- undoing the existing hierarchy,
- increasing accountability,
- evolving the role of the key stakeholders such as children and community from passive to active,
- in fact even a reversal of the notion of the 'beneficiary' (especially after the RTE, children and the community are the reasons why the education system exists; and teachers, educational officers and others in the system are the beneficiaries in that they get their salaries because children have a right to education)
- preparing children for life rather than just for examinations.
Friday, April 15, 2011
How Do We Measure Change?
We repeatedly find ourselves saying that working on improving education implies change. That is because the very core of education – in terms of key relationships, processes and the critical outcomes desired – itself is expected to undergo a transformation. Some of the biggest differences expected are in terms of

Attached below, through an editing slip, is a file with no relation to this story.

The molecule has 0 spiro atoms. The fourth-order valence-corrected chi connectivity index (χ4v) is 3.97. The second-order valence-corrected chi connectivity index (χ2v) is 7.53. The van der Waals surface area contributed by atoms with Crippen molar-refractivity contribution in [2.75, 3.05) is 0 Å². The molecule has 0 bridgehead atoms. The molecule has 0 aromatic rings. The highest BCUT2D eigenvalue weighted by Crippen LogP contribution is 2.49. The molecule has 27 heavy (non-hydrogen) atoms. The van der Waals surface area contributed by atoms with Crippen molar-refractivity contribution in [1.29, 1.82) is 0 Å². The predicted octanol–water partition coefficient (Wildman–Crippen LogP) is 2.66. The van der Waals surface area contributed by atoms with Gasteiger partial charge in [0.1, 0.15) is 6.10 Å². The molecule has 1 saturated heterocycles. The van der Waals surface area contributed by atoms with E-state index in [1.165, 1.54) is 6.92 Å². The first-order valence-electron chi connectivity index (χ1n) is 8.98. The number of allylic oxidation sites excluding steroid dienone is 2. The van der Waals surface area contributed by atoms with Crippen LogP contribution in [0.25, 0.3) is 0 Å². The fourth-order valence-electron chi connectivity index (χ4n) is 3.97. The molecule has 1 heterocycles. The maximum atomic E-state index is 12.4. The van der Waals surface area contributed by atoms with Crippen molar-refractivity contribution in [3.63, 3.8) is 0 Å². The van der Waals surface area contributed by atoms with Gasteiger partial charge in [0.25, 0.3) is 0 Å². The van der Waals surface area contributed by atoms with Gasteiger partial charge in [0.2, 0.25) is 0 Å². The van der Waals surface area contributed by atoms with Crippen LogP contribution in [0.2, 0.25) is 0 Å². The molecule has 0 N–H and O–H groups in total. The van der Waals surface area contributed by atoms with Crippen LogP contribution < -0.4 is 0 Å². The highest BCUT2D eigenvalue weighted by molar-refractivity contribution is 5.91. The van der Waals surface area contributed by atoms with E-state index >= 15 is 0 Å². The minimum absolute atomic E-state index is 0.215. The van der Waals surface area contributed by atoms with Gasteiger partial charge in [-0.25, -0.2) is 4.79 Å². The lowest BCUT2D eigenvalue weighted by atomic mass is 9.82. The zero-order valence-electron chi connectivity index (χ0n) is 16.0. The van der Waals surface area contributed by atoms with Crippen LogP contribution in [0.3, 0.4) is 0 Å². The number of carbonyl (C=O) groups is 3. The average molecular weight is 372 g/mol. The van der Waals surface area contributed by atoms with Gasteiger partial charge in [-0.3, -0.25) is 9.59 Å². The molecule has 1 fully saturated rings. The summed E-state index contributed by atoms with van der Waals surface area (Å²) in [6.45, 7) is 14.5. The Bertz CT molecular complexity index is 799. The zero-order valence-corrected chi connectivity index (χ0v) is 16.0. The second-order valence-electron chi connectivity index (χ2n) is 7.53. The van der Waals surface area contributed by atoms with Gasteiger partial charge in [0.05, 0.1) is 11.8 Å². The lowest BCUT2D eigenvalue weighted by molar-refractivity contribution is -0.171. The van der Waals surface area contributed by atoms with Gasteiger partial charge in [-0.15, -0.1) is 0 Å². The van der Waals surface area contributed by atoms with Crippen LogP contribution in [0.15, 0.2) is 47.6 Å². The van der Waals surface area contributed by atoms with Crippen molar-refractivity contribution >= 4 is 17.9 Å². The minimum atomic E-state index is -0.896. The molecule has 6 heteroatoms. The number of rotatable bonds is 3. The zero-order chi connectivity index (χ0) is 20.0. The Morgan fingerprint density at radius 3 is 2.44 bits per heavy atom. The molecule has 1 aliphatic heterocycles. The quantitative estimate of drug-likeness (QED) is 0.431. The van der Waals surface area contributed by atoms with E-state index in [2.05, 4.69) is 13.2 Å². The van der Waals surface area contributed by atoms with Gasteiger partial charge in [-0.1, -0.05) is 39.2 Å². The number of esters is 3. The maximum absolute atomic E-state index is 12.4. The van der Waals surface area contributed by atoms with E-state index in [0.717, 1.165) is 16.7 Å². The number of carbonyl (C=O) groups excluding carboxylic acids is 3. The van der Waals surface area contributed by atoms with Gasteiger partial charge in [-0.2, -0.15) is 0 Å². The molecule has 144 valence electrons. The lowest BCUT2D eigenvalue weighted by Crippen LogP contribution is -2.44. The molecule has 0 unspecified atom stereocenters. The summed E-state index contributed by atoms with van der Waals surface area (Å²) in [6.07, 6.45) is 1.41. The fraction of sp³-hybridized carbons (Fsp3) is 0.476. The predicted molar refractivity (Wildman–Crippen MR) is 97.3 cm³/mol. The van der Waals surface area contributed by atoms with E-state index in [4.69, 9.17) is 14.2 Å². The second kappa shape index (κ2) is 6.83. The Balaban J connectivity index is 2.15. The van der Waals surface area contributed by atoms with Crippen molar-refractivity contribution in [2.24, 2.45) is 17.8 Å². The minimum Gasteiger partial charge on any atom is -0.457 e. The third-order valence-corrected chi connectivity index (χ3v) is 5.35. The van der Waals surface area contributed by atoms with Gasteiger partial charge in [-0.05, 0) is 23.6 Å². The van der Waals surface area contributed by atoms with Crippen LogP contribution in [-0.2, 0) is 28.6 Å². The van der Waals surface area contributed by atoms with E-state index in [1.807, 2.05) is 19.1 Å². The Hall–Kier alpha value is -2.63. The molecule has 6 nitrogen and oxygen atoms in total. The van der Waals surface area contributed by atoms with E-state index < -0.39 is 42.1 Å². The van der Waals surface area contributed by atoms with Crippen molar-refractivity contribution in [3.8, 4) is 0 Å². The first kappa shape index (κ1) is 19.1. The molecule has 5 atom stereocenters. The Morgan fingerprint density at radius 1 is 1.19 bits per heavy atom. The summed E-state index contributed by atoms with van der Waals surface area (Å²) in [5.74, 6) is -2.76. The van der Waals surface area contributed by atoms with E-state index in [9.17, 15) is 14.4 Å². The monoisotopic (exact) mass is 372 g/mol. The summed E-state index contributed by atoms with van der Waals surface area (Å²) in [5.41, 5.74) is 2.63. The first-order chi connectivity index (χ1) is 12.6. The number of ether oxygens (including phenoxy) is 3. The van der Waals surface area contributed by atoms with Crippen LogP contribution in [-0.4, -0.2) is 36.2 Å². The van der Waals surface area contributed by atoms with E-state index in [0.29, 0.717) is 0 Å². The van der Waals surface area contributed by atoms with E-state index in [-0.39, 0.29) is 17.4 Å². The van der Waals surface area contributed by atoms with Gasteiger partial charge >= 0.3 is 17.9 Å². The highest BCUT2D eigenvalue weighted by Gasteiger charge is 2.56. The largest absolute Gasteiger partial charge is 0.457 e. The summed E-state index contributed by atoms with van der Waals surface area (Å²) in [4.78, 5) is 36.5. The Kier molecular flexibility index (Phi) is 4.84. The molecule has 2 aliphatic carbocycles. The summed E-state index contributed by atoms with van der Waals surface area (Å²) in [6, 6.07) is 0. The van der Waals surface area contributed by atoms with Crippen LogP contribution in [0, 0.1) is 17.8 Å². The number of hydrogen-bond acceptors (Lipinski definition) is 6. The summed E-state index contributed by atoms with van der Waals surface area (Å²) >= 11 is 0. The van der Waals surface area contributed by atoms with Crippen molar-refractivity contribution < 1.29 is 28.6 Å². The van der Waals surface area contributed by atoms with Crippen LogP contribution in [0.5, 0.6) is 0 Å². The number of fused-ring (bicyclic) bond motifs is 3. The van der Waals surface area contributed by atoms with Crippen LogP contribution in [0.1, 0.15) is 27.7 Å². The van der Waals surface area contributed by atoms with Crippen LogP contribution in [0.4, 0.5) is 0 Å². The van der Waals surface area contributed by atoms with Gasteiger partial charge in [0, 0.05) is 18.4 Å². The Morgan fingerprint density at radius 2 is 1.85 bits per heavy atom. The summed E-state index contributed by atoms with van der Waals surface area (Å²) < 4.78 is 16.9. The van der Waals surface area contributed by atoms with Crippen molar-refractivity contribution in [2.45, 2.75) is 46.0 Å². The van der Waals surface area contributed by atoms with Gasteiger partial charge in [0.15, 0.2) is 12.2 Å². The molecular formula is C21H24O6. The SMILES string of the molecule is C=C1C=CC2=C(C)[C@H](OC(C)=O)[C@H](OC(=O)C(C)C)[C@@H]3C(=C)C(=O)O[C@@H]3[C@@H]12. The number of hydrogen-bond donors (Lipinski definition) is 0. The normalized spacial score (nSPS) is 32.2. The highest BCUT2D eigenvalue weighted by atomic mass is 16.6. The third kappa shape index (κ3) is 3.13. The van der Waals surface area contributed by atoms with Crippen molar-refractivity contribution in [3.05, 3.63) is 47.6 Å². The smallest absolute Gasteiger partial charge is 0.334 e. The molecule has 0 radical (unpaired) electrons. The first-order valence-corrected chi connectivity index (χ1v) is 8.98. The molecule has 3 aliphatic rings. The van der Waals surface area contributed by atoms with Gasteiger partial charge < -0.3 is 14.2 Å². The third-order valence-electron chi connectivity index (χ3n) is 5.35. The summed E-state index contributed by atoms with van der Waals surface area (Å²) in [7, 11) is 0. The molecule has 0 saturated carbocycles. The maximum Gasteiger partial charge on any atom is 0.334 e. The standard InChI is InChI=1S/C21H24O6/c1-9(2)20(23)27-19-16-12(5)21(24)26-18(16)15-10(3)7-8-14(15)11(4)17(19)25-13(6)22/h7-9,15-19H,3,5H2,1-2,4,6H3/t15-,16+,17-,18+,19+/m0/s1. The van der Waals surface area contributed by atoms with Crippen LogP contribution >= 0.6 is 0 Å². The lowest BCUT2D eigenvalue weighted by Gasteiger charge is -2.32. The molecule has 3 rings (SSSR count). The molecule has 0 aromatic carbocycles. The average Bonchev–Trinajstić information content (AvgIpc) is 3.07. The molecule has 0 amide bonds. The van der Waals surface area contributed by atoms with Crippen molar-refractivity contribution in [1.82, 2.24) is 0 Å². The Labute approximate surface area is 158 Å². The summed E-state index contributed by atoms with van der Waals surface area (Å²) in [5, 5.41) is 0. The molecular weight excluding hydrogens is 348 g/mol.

Thus it is not just a case of revision in components such as curriculum or textbooks or training or assessment but bringing about much deeper changes that will then manifest themselves in the different components. Change, therefore, in the underpinnings or the foundations themselves, implies major shift in emphasis, ways of working, the means used, the technical and human / social capabilities required, and a myriad other things. All this adds up to one word: change.
Much has been said on the issue of what this change is and the different ways of bringing it about (and more will appear too). But the one unresolved question confronting us is: how will we know if real change is actually happening, and to what extent? Is there any way in which we can capture / describe and 'measure' such deep change? As of now, the question really has us stumped. Any suggestions?